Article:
Whether the database can provide graceful management of this will depend largely on whether it is using strict two-phase locking (S2PL) or multi-version concurrency control (MVCC) techniques to manage concurrency. Under MVCC reads don't block writes, and vice versa, so it is very possible to manage this with relatively simple logic. Under S2PL you would spend too much time blocking for the database to be a good mechanism for managing this, so you would probably want to look at external mechanisms. Of course, an external mechanism can work regardless of the database, it's just not really necessary with MVCC.
Databases using MVCC are PostgreSQL, Oracle, MS SQL Server (in certain configurations), InnoDB (except at the SERIALIZABLE isolation level), and probably many others. (These are the ones I know of off-hand.)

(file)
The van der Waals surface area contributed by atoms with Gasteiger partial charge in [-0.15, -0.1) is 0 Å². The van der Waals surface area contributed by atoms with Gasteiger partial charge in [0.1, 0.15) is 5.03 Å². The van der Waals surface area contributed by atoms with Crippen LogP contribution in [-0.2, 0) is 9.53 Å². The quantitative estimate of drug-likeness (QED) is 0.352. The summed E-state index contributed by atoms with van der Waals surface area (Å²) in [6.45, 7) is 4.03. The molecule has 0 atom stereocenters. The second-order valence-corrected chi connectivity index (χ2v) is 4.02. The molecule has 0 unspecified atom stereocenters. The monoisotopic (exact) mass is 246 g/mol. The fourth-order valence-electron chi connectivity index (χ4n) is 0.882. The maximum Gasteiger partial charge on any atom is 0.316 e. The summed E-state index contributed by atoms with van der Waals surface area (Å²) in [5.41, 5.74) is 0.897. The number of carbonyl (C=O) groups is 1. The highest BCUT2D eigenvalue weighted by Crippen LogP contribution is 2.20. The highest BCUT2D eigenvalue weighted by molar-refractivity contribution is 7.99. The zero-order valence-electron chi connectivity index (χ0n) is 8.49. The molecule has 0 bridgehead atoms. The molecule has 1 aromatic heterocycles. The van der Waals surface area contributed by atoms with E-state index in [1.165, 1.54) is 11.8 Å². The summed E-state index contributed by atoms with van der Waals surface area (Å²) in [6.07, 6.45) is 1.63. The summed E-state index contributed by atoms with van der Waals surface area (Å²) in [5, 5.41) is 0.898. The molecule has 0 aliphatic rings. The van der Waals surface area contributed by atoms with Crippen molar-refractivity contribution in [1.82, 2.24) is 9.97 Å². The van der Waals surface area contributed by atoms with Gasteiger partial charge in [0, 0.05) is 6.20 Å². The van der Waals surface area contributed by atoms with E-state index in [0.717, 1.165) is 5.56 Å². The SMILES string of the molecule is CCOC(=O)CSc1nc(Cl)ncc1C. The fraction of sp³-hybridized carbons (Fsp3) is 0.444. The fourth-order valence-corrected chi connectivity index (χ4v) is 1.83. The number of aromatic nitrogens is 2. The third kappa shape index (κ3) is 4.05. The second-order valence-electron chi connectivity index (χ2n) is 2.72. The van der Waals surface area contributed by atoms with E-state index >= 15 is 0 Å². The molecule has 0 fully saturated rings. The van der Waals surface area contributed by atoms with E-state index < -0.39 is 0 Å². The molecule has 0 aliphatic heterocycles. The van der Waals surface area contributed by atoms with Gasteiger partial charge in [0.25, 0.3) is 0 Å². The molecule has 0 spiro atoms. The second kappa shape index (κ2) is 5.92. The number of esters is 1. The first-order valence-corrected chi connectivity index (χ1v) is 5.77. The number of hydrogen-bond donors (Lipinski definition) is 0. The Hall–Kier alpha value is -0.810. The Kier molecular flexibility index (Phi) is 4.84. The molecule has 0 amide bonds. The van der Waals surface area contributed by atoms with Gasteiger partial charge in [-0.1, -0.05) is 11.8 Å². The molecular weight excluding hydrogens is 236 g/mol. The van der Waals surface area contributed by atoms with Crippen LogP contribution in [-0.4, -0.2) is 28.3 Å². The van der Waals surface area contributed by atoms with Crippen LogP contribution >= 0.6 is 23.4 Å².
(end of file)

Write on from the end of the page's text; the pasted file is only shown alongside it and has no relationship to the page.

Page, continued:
I didn't pick up any clues in the question as to which database product you are using, but if it is PostgreSQL you might want to consider using advisory locks. http://www.postgresql.org/docs/current/interactive/explicit-locking.html#ADVISORY-LOCKS I suspect many of the other products have some similar mechanism.